Charlie’s most recent project is the new altar screen in the addition to Santa Maria de la Paz, his parish church in Santa Fe. The altar was blessed on March 2, 2003 by the Archbishop. The altar took almost three months. The iconography was designed by Felipe Mirabal and the wood work was done by Carrillo and Roberto Montoya, also of the Santa Maria de la Paz parish; it was painted by Charlie, Roán and Estrellita Carrillo, and Nicholas Otero.

Charlie will also be taking over Father Tom’s University of New Mexico college courses as Tom phases out his teaching load. Charlie was very active on a number of local of boards and gives talks for groups like Oasis, Elderhostel, and visiting college groups. Charlie was recently a member of the NM Arts Commission appointed by Governor Johnson. Charlie and Debbie are also a voice to be contended with at artists meetings for Spanish Market. Charlie books up very far in advance and is tired of shows trying to organize at the last minute and hope he has work to sell. There is little time for vacation in the Carrillo house but Debbie still hopes to take the family to Sea World in San Diego — she has been talking about it for years.

Since the book came out on Charlie a lot has changed but a lot has stayed the same. Charlie was awarded the Governor’s Award, the Mayor of Santa Fe’s Achievement in the Arts Award, and the Zia Award by the University of New Mexico Alumni Foundation. Just before 9/11 Charlie, Debbie, and a few other New Mexico artists were privileged to meet the First Ladies of the U.S. and Mexico at the opening of Arte Latino in Chicago. Charlie spoke when the exhibit came to Santa Fe in 2002. Both Charlie and Debbie were represented in the Ahora exhibit at the National Hispanic Art Center in Albuquerque. Charlie also had work in the inagural exhibit of the Museum of Spanish Colonial Art in Santa Fe.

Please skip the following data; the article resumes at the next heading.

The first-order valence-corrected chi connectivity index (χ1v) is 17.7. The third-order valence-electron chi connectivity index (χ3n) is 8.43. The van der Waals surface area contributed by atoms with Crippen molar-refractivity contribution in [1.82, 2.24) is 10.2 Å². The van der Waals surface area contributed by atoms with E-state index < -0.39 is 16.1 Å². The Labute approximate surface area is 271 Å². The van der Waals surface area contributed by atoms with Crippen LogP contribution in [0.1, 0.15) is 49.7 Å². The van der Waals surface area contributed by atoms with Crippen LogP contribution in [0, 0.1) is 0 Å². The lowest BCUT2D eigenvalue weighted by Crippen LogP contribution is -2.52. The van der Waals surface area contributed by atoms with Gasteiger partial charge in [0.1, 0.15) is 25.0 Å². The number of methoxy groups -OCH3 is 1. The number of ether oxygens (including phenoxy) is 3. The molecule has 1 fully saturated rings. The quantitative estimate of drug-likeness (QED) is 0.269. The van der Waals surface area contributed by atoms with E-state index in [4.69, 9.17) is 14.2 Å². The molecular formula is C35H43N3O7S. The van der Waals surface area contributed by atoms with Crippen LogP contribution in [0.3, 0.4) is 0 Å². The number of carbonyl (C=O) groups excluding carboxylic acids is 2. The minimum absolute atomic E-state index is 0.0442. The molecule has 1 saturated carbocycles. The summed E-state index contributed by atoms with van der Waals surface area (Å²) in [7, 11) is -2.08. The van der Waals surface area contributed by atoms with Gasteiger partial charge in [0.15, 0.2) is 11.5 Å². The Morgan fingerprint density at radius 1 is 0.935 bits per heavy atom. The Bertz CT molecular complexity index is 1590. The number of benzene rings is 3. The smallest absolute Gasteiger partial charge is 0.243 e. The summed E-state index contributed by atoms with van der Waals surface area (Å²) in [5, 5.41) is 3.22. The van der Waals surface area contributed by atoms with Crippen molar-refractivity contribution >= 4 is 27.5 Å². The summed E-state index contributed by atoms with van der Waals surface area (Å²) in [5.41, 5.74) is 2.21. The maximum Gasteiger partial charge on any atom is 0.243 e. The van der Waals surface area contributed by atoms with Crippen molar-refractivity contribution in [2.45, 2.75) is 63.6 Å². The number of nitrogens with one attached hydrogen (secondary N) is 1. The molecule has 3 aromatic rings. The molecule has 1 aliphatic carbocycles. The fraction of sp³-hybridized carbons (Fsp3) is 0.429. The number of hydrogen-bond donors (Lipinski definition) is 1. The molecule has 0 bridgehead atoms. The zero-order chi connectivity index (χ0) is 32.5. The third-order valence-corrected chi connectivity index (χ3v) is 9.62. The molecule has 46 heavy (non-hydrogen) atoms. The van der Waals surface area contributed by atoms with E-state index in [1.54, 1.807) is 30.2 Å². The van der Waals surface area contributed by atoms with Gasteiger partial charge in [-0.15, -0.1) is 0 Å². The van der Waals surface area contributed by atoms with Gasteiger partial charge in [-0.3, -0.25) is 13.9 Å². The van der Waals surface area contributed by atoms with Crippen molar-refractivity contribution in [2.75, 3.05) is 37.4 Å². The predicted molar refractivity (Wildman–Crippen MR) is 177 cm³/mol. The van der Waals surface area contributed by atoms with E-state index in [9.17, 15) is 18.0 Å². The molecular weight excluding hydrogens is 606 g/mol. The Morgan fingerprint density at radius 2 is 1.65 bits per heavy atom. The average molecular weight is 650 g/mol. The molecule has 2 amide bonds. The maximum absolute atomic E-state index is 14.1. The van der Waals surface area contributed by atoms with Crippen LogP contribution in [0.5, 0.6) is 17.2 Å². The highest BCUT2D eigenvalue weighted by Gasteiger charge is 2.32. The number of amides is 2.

Charlie and Nick Herrera are planning for a two-man show at the Museum Cultural de Santa Fe in October of 2003 called Compadres. This is part of the promotion for the new book on Nick. Charlie has written one of the essays in the new book which is now available. Charlie is happy that Nick can follow in his footsteps.

But with all the honors, praise, awards, and new projects some things remain the same. The Carrillo house is always filled with people, noise, and chaos. Charlie and Debbie take more pleasure in the kids winning awards then when they win. Charlie will forever irritate museum curators pointing out the errors in their identifications. Charlie is always behind in filling his many commissions. And there is always a new adventure on the horizon. And as eveyone knows, the Carrillos are never dull or bored — there is too much to do.

Barbe Awalt and Paul Rhetts are the co-publishers of Tradición Revista. They have written or published over 35 books, almost 2 dozen of which deal with the Hispanic art & culture of the Southwest.

First published in Tradicion Revista, Volume 8, No. 2, Summer 2003.
Copyright 2003. May not be reproduced in any form without written permission.